Antisocial behaviours are distinctly defined and refer to unrelated issues. The only thing that links them is the fact that they trace their roots to neurodevelopmental factor and not the external characters demonstrated by individuals. In the research CSP for the antisocial behaviour remained even in the control group for psychiatric group, it was concluded that there were other factors that distinguishes the antisocial behaviours, psychopathic and individuals’ criminal acts (Blair, 2008). Therefore, other factors cannot be ruled out as contributors to antisocial and psychotic behaviours. Further researches and experiments should be done to find the Limbic Neural Maldevelopment posit after the sixth month and the effects to human behaviours (Viding, & Jones, 2008).

It can be concluded that although CSP is not solely to blame for antisocial behaviours exhibited by human beings, it plays a significant part. This has been supported by the finding of the research conducted in an attempt to find the relationship between antisocial behaviours and neurodevelopment (Sterzer, et al, 2007; Raine, Buchsbaum, & LaCasse, 1997). It is therefore possible to protect these unfavourable traits in humans through taking care of children’s development and growth especially at the early months and before the child is born. Parental guidance and biosocial programs should be offered to caregiver to help them understand the important roles they hold in shaping the psychological status of their children. With this, over ninety percent of the antisocial cases associated with limbic maldevelopment will be eliminated (Damasio, 1994; Kiehl, 2006). Scientists argue together with that, physical exercises helps in the development of neurogenesis. At the same time, CPS is heritable thus; elimination will not only save the individual but even future generations (Laakso, et al, 2000).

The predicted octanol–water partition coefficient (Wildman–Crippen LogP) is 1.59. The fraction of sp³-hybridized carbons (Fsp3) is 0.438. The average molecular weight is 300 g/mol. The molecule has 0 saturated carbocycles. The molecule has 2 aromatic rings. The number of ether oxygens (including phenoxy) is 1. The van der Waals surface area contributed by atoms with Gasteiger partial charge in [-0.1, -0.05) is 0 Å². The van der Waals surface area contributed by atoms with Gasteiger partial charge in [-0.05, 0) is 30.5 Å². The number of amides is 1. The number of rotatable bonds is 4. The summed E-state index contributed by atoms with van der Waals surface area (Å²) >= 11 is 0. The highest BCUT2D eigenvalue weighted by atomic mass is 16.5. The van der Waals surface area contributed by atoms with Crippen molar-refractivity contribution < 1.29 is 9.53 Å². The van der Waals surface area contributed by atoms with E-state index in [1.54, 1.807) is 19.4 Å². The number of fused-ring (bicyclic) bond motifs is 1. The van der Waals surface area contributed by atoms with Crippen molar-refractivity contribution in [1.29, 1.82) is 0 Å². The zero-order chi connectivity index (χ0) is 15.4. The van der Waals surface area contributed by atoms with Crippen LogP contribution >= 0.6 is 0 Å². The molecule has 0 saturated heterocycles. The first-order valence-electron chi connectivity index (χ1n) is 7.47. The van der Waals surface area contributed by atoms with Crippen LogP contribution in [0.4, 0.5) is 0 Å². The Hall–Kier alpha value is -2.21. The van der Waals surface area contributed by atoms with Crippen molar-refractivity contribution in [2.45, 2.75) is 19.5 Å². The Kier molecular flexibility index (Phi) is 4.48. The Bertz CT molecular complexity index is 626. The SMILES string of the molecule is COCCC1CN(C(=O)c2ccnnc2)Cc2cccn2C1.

In conclusion, the research was successful and the results supported that antisocial behaviours, criminal acts, and psychopathy were largely contributed by limbic neural maldevelopment. Various other researchers have been conducted and the results are that there is a strong relationship of people who has had bad experiences in their childhood and the adults with antisocial behaviours. This does not however mean that it is the only reason. Further researches are to be conducted to investigate if brain development is affected after the sixth month from birth. Other factors such as physical effects for example head injuries could also be thought to have impacts. It was recommended that to reduce the problem, there was need to offer biosocial educational programs to parents and care givers to curb the main cause of the problem.